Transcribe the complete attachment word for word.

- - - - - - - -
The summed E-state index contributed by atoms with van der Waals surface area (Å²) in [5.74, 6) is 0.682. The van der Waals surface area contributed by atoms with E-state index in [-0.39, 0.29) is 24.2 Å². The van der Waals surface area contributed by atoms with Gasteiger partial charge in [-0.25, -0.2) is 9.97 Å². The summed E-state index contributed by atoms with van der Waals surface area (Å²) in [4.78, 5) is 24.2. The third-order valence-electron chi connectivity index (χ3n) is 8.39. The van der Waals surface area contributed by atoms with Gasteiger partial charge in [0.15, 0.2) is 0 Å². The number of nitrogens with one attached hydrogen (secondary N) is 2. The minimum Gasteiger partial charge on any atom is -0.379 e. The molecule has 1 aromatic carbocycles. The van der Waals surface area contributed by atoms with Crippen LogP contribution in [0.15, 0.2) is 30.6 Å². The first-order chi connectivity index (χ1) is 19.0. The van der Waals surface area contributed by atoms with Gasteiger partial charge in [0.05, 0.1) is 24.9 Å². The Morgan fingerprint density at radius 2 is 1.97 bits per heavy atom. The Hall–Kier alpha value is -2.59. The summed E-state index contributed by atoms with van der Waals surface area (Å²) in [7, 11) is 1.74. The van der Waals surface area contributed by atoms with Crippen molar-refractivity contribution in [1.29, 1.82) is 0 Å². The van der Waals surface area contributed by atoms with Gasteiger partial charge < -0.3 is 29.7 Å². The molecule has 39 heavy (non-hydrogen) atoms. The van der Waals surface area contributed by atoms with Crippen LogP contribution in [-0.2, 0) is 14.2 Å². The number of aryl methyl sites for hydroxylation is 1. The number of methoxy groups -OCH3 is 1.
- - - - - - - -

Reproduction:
The summed E-state index contributed by atoms with van der Waals surface area (Å²) in [5.74, 6) is 0.682. The van der Waals surface area contributed by atoms with E-state index in [-0.39, 0.29) is 24.2 Å². The van der Waals surface area contributed by atoms with Gasteiger partial charge in [-0.25, -0.2) is 9.97 Å². The summed E-state index contributed by atoms with van der Waals surface area (Å²) in [4.78, 5) is 24.2. The third-order valence-electron chi connectivity index (χ3n) is 8.39. The van der Waals surface area contributed by atoms with Gasteiger partial charge in [0.15, 0.2) is 0 Å². The number of nitrogens with one attached hydrogen (secondary N) is 2. The minimum Gasteiger partial charge on any atom is -0.379 e. The molecule has 1 aromatic carbocycles. The van der Waals surface area contributed by atoms with Crippen LogP contribution in [0.15, 0.2) is 30.6 Å². The first-order chi connectivity index (χ1) is 19.0. The van der Waals surface area contributed by atoms with Gasteiger partial charge in [0.05, 0.1) is 24.9 Å². The Morgan fingerprint density at radius 2 is 1.97 bits per heavy atom. The Hall–Kier alpha value is -2.59. The summed E-state index contributed by atoms with van der Waals surface area (Å²) in [7, 11) is 1.74. The van der Waals surface area contributed by atoms with Crippen molar-refractivity contribution in [1.29, 1.82) is 0 Å². The van der Waals surface area contributed by atoms with Gasteiger partial charge < -0.3 is 29.7 Å². The molecule has 39 heavy (non-hydrogen) atoms. The van der Waals surface area contributed by atoms with Crippen LogP contribution in [-0.2, 0) is 14.2 Å². The number of aryl methyl sites for hydroxylation is 1. The number of methoxy groups -OCH3 is 1.